Peter Ludwig and children
and son-in-law 1915
From the time period after 1900, when the management was conveyed more and more to today’s older generation, two further foundations must be mentioned that were of the utmost importance for a certain period of time. The companies Wilson and Ludwig with their mines „Hoehrer Loch“ and „Guckheim“ and Carl Itschert & Co. with the mines „Leid“ an „Wohlgemut“.
Peter Ludwig’s II Clay Works GmbH Product Selection
1850 - 1925
After World War I the mine „Höhrer Loch“ was no longer profitable and thus Wilson & Ludwig lost their main support. Carl Itschert & Co. had to be dissolved due to inflation and its aftereffects.
Moving ups and downs have moved us through the 100 years of our existence.
The time span 1900 – 1925 was governed by the idea to gain influence and money with the help of fusions, syndicates and agreements. Thanks to human inadequacy all efforts to master fate in this manner proved inefficient and was null and void.
Stand on the Foundry Professional Exhibition
A new turnaround set in when our seniors more and more came to the conclusion that only a continuous subsequent treatment would achieve one’s aim.
The first step in this direction was accomplished in 1922. We erected the first clay grinding mill and concluded the memorable agreement with Schoorl, owner of the Decolora Maatschappy in Haarlem.
Following this launch was the erection of the first fired clay kiln in 1925.
Erection of the new annular kiln in 1925.
1925 - 1970
Annular Kiln Concordia
This kiln produced, fired with fine coal, about 600 monthly tons if fired with Concordian clays that showed approximately 30% firing shrinkage. Soon the clay from Muehlheim was sent to Ransbach via train and thus chamotte from Muehlheim was also produced. This was a reduction in production since the clay from Muehlheim showed a reduction of > 45% firing shrinkage.
Towards the second half of the twenties of the last century the economical situation in Germany became ever increasingly worse and the chamotte burrows at Concordia became ever larger. This, of course, resulted in a technical stop with the corresponding financial limitations.
Dr. Ludwig’s Staff
1925 - 1970
Loading at the Railway Tracks
At this time the building of two high-water dams – one in Koblenz-Luetzel 1925/26 and the other in Neuwied 1929/30 – helped us tremendously since we could supply the suitable clays. Thus the costs in the mine could be lowered substantially and the first successful trials for the manufacture of steel form masses were run.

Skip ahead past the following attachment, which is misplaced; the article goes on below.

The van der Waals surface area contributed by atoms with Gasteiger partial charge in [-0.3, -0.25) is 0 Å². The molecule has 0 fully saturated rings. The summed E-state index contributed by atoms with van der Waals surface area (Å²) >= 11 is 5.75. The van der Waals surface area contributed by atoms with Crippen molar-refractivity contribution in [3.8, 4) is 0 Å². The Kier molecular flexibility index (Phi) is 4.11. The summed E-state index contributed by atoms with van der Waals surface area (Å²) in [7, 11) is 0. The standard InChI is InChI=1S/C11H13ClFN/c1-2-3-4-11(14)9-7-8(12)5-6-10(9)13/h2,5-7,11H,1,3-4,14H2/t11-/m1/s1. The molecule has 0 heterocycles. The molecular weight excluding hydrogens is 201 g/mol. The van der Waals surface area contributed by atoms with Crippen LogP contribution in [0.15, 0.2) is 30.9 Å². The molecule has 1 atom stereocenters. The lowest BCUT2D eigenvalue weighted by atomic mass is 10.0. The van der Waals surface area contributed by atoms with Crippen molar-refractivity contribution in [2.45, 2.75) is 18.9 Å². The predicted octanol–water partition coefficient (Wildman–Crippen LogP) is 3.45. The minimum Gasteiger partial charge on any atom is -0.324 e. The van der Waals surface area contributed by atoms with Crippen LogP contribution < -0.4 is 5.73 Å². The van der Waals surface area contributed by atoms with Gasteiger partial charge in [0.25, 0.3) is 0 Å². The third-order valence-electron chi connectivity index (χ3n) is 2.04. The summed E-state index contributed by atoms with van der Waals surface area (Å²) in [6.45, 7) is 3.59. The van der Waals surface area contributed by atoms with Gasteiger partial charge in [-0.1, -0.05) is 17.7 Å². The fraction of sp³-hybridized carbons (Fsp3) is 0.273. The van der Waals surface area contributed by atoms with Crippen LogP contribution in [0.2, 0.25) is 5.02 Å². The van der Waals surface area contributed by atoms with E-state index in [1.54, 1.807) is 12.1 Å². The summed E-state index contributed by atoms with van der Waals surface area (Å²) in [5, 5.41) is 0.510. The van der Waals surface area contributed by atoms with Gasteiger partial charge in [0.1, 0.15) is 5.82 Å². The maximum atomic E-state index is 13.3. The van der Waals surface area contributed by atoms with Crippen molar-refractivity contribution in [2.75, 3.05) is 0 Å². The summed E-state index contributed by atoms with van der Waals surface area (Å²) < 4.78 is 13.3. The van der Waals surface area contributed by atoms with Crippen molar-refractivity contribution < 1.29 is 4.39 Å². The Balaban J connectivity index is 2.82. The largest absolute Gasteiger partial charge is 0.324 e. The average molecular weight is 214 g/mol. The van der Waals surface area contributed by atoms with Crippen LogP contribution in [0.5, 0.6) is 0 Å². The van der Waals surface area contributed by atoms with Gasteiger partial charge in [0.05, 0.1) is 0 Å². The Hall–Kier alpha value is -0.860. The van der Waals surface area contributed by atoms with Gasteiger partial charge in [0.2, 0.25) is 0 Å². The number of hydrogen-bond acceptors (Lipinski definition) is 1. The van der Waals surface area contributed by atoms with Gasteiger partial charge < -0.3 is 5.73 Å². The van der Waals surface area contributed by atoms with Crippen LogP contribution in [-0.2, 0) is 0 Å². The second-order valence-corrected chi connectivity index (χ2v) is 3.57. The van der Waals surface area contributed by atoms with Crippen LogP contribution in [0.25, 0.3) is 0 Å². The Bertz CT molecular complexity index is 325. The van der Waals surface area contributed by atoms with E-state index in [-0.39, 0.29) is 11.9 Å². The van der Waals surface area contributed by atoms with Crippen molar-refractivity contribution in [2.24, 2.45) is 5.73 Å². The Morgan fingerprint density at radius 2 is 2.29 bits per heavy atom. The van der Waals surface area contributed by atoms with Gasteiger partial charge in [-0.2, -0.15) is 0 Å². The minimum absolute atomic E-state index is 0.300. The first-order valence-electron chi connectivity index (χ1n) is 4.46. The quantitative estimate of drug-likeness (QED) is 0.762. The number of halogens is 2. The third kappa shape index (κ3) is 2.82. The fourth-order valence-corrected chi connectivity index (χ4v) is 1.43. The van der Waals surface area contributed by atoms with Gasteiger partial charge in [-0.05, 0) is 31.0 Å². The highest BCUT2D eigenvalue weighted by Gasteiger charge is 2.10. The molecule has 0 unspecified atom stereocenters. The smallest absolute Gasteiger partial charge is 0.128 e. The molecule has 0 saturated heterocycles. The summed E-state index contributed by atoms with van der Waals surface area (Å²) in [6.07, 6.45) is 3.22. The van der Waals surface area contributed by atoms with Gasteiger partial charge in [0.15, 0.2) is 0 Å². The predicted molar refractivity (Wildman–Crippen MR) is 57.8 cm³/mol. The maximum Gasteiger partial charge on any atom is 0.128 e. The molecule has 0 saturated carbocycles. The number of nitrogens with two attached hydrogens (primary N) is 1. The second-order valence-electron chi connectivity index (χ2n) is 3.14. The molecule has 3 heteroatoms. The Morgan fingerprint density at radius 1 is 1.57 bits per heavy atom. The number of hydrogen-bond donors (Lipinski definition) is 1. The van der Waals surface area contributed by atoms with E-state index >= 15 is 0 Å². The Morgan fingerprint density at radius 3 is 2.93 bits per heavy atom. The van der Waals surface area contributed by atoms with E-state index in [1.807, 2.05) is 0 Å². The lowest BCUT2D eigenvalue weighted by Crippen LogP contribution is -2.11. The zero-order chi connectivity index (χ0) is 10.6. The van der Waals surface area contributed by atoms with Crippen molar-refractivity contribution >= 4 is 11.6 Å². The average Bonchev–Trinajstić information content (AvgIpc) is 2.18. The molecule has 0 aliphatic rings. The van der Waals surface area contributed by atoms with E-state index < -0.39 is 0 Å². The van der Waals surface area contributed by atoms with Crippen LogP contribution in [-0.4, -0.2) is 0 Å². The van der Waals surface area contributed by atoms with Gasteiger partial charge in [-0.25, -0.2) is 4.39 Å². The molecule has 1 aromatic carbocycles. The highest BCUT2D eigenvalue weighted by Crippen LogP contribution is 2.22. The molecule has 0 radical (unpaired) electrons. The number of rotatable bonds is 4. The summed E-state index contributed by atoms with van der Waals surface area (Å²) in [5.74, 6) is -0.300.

In 1928/29 we erected a ball mill with riddler for the production of chamotte screening in maximal 2 grain sizes and one dust component. One double undulated mixer was fed directly via the ball mill with chamotte and 2 – 3 additional composites and thus the mixed and dampened material was filled directly into the mostly open boxcars.
In the above mentioned time span we not only mined in the clay works Concordia and Muelheim, but also in further 3-4 mines, alone or with a partner and we also attended to this from a mining point of view.
The Concordia Pit
Concordia Pit’s Staff
1925 - 1970
In 1930/31, despite a massive economic worldwide crisis (7 million unemployed) we could increase profits with the manufacture and sale of steel form masses and we also started with the manufacture of sour ramming mixes on quartz basis. A tube mill for the finest grinding of the Muelheimer chamotte for the manufacture of steel form coating was added which was needed for a smooth surface of forms made for steel parts.
And so the year 1933 began and the unlucky Third Reich began on January 30. Carefully but consequently the re-armament of Germany was begun and in the beginning showed a self carrying blossoming.
This also meant a gigantic need for steel which led to the construction of the second annular kiln in Ransbach which began its production in 1935.
Second Annular Kiln in Concordia on 03.01.1935
At the same time the Ludwig brothers purchased an annular kiln and three single cell furnaces on the Rhine-Steel area in Wirges, which brought the amount of chamotte production up four-fold.
Annular Kiln in Wirges 1935
1925 - 1970
In memoriam of the 100th birthday of Peter Ludwig II in 1942